and downbeat themes on the album?
Håkon Høye: I got that title from a book years
ago, and it stuck as an idea for years. Finally we got to write something
around it. We tried out different ideas and ended up on this Faces
/ Stones Exile on Main Street kind of vibe. Sometimes youre
just better off doing your daily dirt instead of chasing these cyber
imposed fake realities
Does that make any sense?
mwe3: What inspired the cover of the Curtis Mayfield track
You Must Believe Me? How was Curtis a big influence on
your music and what do you like best about his music and guitar work?
Høye: Ive always been a huge fan of Curtis Mayfield
and soul music in general. And his guitar playing is really cool.
I guess his chord work inspired Hendrix a lot on Little Wing,
Castles Made Of Sand etc... The hard part was to pull
off the vocal part! I had this song in the back of my mind and we
were kind of in a hurry to record the tracks so we just did a couple
of takes of You Must Believe Me and Sweet Sugar
You, the other cover, in case we needed more songs for the album.
I didnt have time to record or finish any more original material
so I just had to use these too! The hard part was singing it, but
I got some good help from the Sons of The Soul Revivers who recorded
the backing vocals in Kid Andersens Greaseland Studios in San
Jose in California.
mwe3: The cover art and packaging of Nights At The Surf
Motel is also excellent. Tell us about the packaging and who designed
Håkon Høye: Gito Lima did the cover art. Hes
a great designer and he did a great job on the album. Ive used
him a couple of times before on Joakim Tinderholts albums. We
got that contact through Rhythm Bomb Records in Germany, who released
both of Joakim Tinderholts records for the international market.
mwe3: Is Big H your company? When did you set the label up
and are there other releases or artists on Big H Records?
Håkon Høye: Yes, Big H Records is my label and
it was started mainly to release the first Billy T Band album back
in 2007. The last ten years Ive released one to four albums
a year with different Norwegian artists, mostly blues related stuff
and mainly projects Ive been involved in myself like Joakim
Tinderholt and Billy T Band. Ive said no to a lot of projects
because theres hardly any money in records anymore. Its
a vehicle for booking gigs and getting your original music out there.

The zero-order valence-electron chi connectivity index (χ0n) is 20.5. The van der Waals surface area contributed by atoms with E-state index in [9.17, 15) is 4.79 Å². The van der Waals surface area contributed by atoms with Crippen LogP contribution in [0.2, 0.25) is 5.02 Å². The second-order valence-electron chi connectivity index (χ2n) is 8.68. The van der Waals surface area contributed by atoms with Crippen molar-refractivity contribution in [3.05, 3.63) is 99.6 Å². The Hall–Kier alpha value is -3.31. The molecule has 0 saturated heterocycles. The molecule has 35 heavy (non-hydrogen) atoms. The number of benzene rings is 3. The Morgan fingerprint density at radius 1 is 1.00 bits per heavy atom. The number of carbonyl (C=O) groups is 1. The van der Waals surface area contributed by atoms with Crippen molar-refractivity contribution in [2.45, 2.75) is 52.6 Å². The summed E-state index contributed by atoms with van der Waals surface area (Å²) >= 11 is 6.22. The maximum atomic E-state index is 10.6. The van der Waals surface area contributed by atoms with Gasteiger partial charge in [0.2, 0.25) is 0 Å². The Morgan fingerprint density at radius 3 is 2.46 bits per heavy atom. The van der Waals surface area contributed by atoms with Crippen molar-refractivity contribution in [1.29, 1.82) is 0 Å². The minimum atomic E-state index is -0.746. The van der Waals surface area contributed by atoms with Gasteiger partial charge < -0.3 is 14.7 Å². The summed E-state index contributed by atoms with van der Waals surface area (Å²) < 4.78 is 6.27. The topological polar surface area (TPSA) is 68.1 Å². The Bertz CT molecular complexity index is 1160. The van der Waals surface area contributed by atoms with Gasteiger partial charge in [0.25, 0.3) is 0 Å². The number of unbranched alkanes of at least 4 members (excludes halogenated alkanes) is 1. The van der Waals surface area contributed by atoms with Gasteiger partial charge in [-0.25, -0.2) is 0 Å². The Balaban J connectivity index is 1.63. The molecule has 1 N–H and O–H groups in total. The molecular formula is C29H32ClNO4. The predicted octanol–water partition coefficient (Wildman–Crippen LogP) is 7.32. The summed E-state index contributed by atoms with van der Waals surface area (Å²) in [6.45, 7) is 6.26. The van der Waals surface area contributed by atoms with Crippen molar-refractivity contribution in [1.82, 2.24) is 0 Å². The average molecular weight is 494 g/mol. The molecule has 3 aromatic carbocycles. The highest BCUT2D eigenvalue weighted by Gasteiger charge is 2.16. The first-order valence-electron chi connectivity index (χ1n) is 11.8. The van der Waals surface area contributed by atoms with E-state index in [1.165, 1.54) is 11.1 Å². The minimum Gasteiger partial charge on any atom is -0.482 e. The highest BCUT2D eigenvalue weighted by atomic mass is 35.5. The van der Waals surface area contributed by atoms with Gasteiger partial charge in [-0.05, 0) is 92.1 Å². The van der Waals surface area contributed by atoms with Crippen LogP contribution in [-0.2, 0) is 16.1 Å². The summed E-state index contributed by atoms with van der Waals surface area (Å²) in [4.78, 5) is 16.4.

The most expensive business card around.
mwe3: Also what guitars are you playing on Nights At The
Surf Motel both electric and acoustic and also do
you remember your first guitar? Are you somewhat of a gear collector
and how many guitars do you have? What amps and pedals are used on
Høye: I used to be more of a gear geek but these days Im
more into using whatever works for the song or situation. I mainly
play a parts Tele and a old Harmony Stratotone (H-44). I have a Gold
Top Les Paul I used on Nights At The Surf Motel and a white
SG are used on a couple of songs. But these days the Tele is my tool.
The main amp for the records was my old beat up 57 Tweed Deluxe.
It started making a lot of noises at the end of the recording. I guess
it needs some TLC, but a little noise just adds to the sound. (lol)
Except of tremolo and reverb there isnt a lot of pedals on this
album except of a distortion pedal on Wastin Time With
its mostly plug and play.
mwe3: How do you stay in shape as a guitarist? Do you practice
or do you spend most of your time composing? And how do you stay in
shape as a composer of music?
Håkon Høye: We just had another girl in October,
just a month before the release of the album. Not exactly good timing
to have another baby and releasing an album at the same time. But,
sometimes you just have to do it! So, its a challenge to find
time to rehearse and write songs these days! I try to play a little
every day but sometimes, everyday life gets to you. So, in periods
of less gigs, I feel more out of shape. In periods of more gigs its
easier to keep a certain level or standard of musicianship and sometimes
you have some spare time to practice too when youre out there
traveling and playing gigs.
mwe3: What albums or artists are you currently listening too?
What are five of your favorite albums?
Håkon Høye: I always listen to some blues and
soul mixed with more contemporary music. Its always hard to
pick certain albums but Ive been listening to a lot Dan Auerbach
productions lately and Jason Isbell. Hes a great songwriter,
more Americana stuff. Mavis Staples last record is great, and
Im a fan of Rick Holmstroms guitar playing. Los Lobos,
The Neighborhood; Otis Rushs Mourning In the Morning
and Kenny Burrell are albums I play on a regular basis
and a lot over other stuff.
Tell us some of your upcoming plans for 2020. I really hope more people
get to hear Nights At The Surf Motel
Håkon Høye: Hopefully were gonna get some
more festivals and decent gigs this year. Another gig another dollar
Yeah, its always nice when people come up to you and tell you
that theyve listened to the album and it meant something to
them. So, I hope more people get to hear the album. And Im working
on an album with a woman named Anita Schärer, she writes good
songs. Its more Americana than blues but I really think its
gonna be good! I might start writing songs for a new Billy T Band
album, yeah, whenever Bill is ready...
Håkon Høye-FB: https://www.facebook.com/hakonhoye/